In the middle of the encampment, David Quinley taught visitors two dances, the Virginia Reel and the Lucky Seven.

Quinley is from Twin Falls, Idaho, and performs with the group Strings Attached.

Quinley said the dances he teaches are ones that everyone can do and learn right here, just the easy stuff.

Hes been attending the festival for seven years, and his favorite part is reuniting with the musicians.

Its like a family reunion, he said. People come from Wyoming and Washington and all around to play their music, and we only get to see each other once a year.

Oxen walk at same pace as people

Josh and Jack, two Brown Swiss oxen, stood in their yolk, chewing their cud and soaking up the mid morning heat. Nancy and Marvin Wootan, a special education teacher and a retired potato farmer from Hammett, Idaho, have brought the animals to the festival for eight years.

Nancy said oxen are any breed of cattle used for working. Her oxen are 12-years-old, weigh 2,000-2,500 pounds and eat hay, with carrots and apples for treats.

Nancy said the pioneers used oxen because they walked at the same pace as a person.

You could walk all day along side of them and not get tired, and they eat during the night, so you dont have to stop all of the time to graze, she said. Other advantages of oxen that Nancy mentioned were their tendancy to group together and spook less often than horses.

They are real mild mannered, they like to be scratched and theyve never hurt anybody, Nancy said of her team.

Martin said that each year the oxen pull a covered wagon across the Snake river at a reenactment of the Three Island Crossing, near Glenns Ferry, Idaho.

We tipped over one year, but everyone got out fine, he said.

The Wootans also take Josh and Jack around to schools in Idaho to teach fourth graders about history. They said the most common question the children ask is Do they lose their antlers every year?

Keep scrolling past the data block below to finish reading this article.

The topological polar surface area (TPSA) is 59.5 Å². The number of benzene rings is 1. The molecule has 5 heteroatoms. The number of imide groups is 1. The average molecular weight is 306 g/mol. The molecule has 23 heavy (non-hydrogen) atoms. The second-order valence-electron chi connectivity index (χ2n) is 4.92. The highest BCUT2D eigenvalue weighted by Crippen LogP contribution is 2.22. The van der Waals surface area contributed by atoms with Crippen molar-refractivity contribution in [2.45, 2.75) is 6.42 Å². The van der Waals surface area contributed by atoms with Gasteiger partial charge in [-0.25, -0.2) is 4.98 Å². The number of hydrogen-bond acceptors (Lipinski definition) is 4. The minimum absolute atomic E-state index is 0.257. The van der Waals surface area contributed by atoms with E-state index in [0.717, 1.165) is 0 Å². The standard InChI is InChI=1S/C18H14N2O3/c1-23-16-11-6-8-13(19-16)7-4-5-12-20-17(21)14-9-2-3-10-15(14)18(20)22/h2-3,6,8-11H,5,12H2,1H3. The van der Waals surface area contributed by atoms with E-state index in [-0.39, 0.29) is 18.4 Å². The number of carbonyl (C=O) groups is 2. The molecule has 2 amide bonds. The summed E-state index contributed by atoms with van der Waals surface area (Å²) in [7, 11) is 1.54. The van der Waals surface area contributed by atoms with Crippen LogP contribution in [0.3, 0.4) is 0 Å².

Sasha Trimble, 12, from Ontario gave the oxen a hearty scratch along with her friend Jessica Sherman, 15, from Cambridge, Idaho.

Theyre huge, Ive never seen anything that big before, Trimble said.

Wagon life

Thayer Mohr was busy rummaging through the back of her wagon for cooking utensils. Mohr is a Baker City resident who was putting together molasses biscuits. She said she has been part of the festival for six years and enjoys it because Its an opportunity to live as it would have been back then. Being a pioneer would have been an amazing existence.

Next to Mohrs wagon, Geraldine Kavanagh was teaching penmanship. She fashioned quill pens out of feathers and told her students, Seanna Mitchell, Ella Trimble and Steven Trimble from Ontario, this is a very efficient tool, without the feathers, the scribes, secretaries and accountants hands ache less at the end of the day.

She used ink, made out of crushed Walnut hulls, cooked in a small iron pot. Hold it with the hollow side down, then proceed to write, she said.

Kavanagh is from Terrebone and volunteers at the High Desert Museum. The Trail Centers interpretive specialist Nancy Harms recruited Kavanagh to join in the festival.

Its fun, exciting and the public is great, she said, out of character.

Levi Connelly, 8, dressed in 1852 garb, crawled out of the sun and into the large tee pee to play drums for a while with Susan Sheoships and Kathleen Gorden, Cayuse and Walla Walla Indians from the Umatilla reservation.

Were friendly Indians, Sheoships said. A lot of the children are afraid, they peek in the door and say Theres Indians in there!

Were here for communication and education purposes, Gorden said.